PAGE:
Rethinking Ink – Sydney Manns
We touch chemicals every time we go to the store—the cleaning wipes for the cart, the plastic packaging of foods, the grocery bags…but what about the receipt? While the smudged black residue that a receipt’s ink often leaves on your fingers may not be the most obvious example of an everyday chemical, receipt ink is actually loaded with a variety of chemicals—and not necessarily the good kind. Receipt ink is different from the ink found in instruction manuals, term papers, art prints, and any other paper items that exit through an inkjet printer and into your outstretched hands. The ink used to markup receipts is formulated with toxic ingredients that can have detrimental effects on health, while those of inkjet papers are of a less toxic blend. But why can’t we make receipt ink too? It’s time to rethink ink.
It’s important to understand why receipt ink is toxic in order to support the criticality motivating the need for a safer alternative. Receipt ink contains harmful BPA’s that absorb into your body’s bloodstream through direct contact with your skin (Kemler). These chemicals disrupt your body’s natural hormone chemicals, affect behavior, increase blood pressure, cause cardiovascular disease, and more (Bauer). As of now, the ink industry is relatively unregulated and many are unaware of the chemicals on the receipts they handle each day.
While I can encourage those I’m around to go receipt-less next time they shop, receipts often print automatically or are an afterthought to transactions. Plenty of people still rely on a printed receipt from their transaction for various reasons, and eradicating receipts in favor of electronic ones isn’t the cure-all solution. In an attempt to minimize the exposure of customers to toxic chemicals, some stores have switched to thermal printing machines. These machines seem like a great solution but are not always an affordable option for small businesses and even some larger retailers. But rather than replacing an expensive machine, why not simply replace the ink? Throwing out an old machine is wasteful and unnecessary if the root of the problem is addressed: the chemicals in the ink.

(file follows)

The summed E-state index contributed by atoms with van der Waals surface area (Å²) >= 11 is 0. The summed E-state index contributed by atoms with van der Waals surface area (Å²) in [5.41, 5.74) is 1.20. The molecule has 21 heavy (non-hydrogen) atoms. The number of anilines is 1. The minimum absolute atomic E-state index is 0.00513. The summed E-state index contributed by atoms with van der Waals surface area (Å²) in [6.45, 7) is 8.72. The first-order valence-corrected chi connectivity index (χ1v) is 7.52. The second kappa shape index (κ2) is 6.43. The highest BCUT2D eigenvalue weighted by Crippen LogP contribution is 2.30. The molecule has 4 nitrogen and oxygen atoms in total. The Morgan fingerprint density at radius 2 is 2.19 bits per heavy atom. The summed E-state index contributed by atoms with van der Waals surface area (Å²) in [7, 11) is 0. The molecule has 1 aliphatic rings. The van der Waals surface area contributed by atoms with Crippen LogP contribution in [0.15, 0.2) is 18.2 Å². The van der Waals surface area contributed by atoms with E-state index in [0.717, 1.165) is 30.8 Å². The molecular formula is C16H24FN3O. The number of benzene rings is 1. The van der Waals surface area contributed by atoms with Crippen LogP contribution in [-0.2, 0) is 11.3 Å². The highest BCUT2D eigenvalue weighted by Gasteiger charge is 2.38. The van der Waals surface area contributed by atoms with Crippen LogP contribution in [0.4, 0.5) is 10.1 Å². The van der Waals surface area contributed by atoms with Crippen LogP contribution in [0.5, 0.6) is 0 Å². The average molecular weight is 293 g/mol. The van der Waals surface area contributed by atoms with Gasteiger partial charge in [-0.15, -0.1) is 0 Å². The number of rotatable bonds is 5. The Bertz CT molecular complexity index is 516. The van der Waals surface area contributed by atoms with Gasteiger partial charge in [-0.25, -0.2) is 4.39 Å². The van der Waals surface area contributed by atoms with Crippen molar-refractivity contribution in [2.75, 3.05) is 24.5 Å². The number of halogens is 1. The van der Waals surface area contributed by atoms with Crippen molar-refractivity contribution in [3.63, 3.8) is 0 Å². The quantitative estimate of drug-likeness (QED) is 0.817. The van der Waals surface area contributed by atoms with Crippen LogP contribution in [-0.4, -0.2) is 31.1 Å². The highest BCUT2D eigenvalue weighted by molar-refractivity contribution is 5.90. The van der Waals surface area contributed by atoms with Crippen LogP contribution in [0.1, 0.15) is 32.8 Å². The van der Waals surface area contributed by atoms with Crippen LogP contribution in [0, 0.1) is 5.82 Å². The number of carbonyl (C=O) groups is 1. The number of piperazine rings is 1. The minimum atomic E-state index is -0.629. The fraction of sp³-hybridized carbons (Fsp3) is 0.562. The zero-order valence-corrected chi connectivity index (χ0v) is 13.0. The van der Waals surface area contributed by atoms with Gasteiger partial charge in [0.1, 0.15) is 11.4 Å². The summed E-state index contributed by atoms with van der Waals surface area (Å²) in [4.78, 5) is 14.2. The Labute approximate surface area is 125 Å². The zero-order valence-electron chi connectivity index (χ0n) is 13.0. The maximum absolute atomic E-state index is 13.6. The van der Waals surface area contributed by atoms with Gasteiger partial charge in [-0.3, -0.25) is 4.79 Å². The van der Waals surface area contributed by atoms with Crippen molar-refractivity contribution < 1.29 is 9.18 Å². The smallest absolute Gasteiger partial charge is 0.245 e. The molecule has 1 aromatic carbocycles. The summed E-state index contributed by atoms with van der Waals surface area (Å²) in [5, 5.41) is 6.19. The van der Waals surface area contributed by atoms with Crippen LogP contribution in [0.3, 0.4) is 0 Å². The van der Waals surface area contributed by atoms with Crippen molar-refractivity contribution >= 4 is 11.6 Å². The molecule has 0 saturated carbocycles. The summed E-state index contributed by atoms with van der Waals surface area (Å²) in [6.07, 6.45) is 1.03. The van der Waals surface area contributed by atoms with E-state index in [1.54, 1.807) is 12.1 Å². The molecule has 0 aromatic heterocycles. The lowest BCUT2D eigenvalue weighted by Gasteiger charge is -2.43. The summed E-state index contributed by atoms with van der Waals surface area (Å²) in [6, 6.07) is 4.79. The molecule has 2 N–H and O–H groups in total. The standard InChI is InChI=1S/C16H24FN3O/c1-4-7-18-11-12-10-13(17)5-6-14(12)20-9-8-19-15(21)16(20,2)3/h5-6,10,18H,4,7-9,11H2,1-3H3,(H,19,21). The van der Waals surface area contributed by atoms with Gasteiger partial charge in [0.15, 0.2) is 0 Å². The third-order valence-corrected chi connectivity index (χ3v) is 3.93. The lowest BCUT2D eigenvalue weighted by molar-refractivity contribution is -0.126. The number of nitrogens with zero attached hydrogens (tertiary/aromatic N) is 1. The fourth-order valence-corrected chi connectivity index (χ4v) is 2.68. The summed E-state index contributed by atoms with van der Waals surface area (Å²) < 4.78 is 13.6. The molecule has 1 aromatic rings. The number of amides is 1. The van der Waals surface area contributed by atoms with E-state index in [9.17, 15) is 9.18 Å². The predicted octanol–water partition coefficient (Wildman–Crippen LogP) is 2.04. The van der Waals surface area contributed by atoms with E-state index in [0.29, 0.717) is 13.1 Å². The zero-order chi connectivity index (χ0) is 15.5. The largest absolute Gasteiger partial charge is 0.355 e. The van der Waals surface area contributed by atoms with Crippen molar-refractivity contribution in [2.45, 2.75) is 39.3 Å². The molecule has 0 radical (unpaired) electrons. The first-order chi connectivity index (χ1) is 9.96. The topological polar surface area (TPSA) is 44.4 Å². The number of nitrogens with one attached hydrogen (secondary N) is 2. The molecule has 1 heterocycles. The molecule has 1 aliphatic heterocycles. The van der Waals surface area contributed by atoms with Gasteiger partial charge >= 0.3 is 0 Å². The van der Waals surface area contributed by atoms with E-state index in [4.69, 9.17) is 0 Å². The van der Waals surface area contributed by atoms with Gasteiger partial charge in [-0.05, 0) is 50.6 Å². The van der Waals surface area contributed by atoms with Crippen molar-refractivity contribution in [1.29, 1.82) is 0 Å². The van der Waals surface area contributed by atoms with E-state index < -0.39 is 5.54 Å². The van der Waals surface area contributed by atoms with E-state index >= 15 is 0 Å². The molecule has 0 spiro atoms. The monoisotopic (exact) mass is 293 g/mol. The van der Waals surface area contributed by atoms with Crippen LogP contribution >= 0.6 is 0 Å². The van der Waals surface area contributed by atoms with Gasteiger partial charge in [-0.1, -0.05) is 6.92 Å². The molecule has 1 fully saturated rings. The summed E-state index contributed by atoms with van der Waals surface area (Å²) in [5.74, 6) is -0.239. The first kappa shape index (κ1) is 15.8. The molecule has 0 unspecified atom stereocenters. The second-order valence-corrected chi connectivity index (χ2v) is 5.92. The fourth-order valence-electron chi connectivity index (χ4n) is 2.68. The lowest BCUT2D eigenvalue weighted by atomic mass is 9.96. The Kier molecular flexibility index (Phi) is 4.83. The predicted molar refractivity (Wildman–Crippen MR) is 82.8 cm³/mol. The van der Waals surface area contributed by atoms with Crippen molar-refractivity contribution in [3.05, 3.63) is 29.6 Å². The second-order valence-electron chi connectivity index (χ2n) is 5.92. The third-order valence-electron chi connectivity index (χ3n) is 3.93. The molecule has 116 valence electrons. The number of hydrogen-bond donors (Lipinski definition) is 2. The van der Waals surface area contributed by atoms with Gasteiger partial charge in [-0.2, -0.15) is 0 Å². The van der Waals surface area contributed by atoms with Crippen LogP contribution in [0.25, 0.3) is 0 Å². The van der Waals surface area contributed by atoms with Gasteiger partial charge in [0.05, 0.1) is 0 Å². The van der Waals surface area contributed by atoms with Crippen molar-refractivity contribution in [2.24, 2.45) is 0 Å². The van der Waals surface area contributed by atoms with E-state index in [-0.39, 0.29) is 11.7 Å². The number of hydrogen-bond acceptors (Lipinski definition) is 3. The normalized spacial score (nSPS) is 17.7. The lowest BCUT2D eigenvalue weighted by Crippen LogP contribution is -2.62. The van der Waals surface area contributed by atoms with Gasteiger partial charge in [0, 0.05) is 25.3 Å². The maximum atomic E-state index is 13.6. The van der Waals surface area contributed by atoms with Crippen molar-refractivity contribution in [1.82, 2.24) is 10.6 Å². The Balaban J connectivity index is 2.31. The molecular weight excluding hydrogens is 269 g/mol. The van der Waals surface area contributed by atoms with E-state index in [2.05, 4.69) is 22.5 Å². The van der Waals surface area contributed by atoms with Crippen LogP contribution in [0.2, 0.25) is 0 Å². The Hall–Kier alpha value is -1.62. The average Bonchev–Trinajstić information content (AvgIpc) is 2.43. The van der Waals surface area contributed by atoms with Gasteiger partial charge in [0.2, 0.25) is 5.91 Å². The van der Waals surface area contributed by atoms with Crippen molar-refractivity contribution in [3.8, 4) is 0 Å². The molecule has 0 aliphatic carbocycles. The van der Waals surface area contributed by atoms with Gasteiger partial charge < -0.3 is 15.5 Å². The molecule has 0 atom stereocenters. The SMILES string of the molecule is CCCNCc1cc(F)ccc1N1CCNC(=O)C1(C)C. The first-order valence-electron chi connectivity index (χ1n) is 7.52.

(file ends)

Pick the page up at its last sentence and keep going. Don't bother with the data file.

There are several water-based and eco-friendly options for inkjet printers on the market, but not so much for the receipt-printing market. After further research, I’ve found that companies receive their ink in bulk quantities from professional chemical suppliers. These chemical suppliers also provide chemical consulting options to companies looking to become more eco-friendly and receive a consistent, high-quality product for their brand. What if these consulting companies could help formulate an ink specific to receipt printers that don’t include BPA’s or harmful VOC’s like the ones found on the market?
If companies could swap their toxic ink for a readily available non-toxic ink that works just as well, then the chemical company would have access to every market that performs transactions—which is to say every market. Chemicals are everywhere, and so are discarded and forgotten receipts. An effort to minimize the toxicity of ink on receipts is also an effort to support safer and greener chemical usage in our everyday lives. While the idea of swapping any minor or major stores’ receipt ink is a lot for one person to perform by themselves, with careful planning and the help of a chemical consultant, this idea can become a reality, implemented small but with the ability to grow.
Bauer, Brent A. “Tips to Reduce BPA Exposure.”?Mayo Clinic, Mayo Foundation for Medical Education and Research, 14 May 2021, www.mayoclinic.org/healthy-lifestyle/nutrition-and-healthy-eating/expert-answers/bpa/faq-20058331.?
Kemler, Beth. “New Report: 9 Out of 10 Receipts Contain Toxic BPA or BPS.”?Safer Chemicals Healthy Families, 12 Jan. 2021, saferchemicals.org/2018/01/17/new-report-9-out-of-10-receipts-contain-toxic-bpa-or-bps/.?
You can learn more about scholarship recipient Sydney Manns here!